Introduction to anomalous aortic origin of a coronary artery

Congenit Heart Dis. 2017 Sep;12(5):600-602. doi: 10.1111/chd.12497. Epub 2017 Jun 27.


Anomalous aortic origin of a coronary artery (AAOCA) occurs when both coronary arteries arise from the same aortic sinus from a single ostium or two separate ostia. While most coronary anomalies are benign, the two most common subtypes that predispose to sudden cardiac death in the young are interarterial anomalous right coronary artery and interarterial anomalous left coronary artery. Practitioners face many challenges with AAOCA. Diagnosing patients may be difficult because children and adolescents are often asymptomatic and first presentation may be sudden death or sudden cardiac arrest. Risk stratification is also challenging as determining which unique characteristics place the child at highest risk of sudden death has not been adequately delineated and ischemic testing may give false negative results. Last, there is significant variability in decision making regarding management of youth with AAOCA. Future research is needed to help determine the best way to identify at-risk children and which treatment is the safest and most efficacious.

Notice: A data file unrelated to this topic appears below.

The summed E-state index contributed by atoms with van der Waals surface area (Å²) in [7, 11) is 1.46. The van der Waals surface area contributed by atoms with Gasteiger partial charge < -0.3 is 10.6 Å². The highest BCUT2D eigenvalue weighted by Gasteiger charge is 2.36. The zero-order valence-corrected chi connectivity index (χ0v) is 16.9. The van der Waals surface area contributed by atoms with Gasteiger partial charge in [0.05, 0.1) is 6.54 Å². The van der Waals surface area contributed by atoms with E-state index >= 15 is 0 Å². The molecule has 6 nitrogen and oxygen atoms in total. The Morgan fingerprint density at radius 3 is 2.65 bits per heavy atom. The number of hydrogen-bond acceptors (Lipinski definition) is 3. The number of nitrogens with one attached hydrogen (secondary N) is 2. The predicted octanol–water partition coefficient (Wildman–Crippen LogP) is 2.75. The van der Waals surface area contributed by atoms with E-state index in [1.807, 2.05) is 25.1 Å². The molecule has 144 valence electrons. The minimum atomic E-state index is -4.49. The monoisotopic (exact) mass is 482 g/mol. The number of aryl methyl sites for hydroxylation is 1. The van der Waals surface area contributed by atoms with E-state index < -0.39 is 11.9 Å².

Keywords: anomalous coronary artery; congenital heart disease; congenital heart surgery; pediatrics; sudden death.

Publication types

  • Review

MeSH terms

  • Aorta, Thoracic / abnormalities*
  • Aorta, Thoracic / diagnostic imaging
  • Child
  • Coronary Vessel Anomalies* / complications
  • Coronary Vessel Anomalies* / diagnosis
  • Coronary Vessel Anomalies* / epidemiology
  • Coronary Vessels / diagnostic imaging*
  • Death, Sudden, Cardiac / epidemiology*
  • Death, Sudden, Cardiac / etiology
  • Diagnostic Imaging
  • Exercise Test
  • Global Health
  • Humans
  • Incidence
  • Survival Rate / trends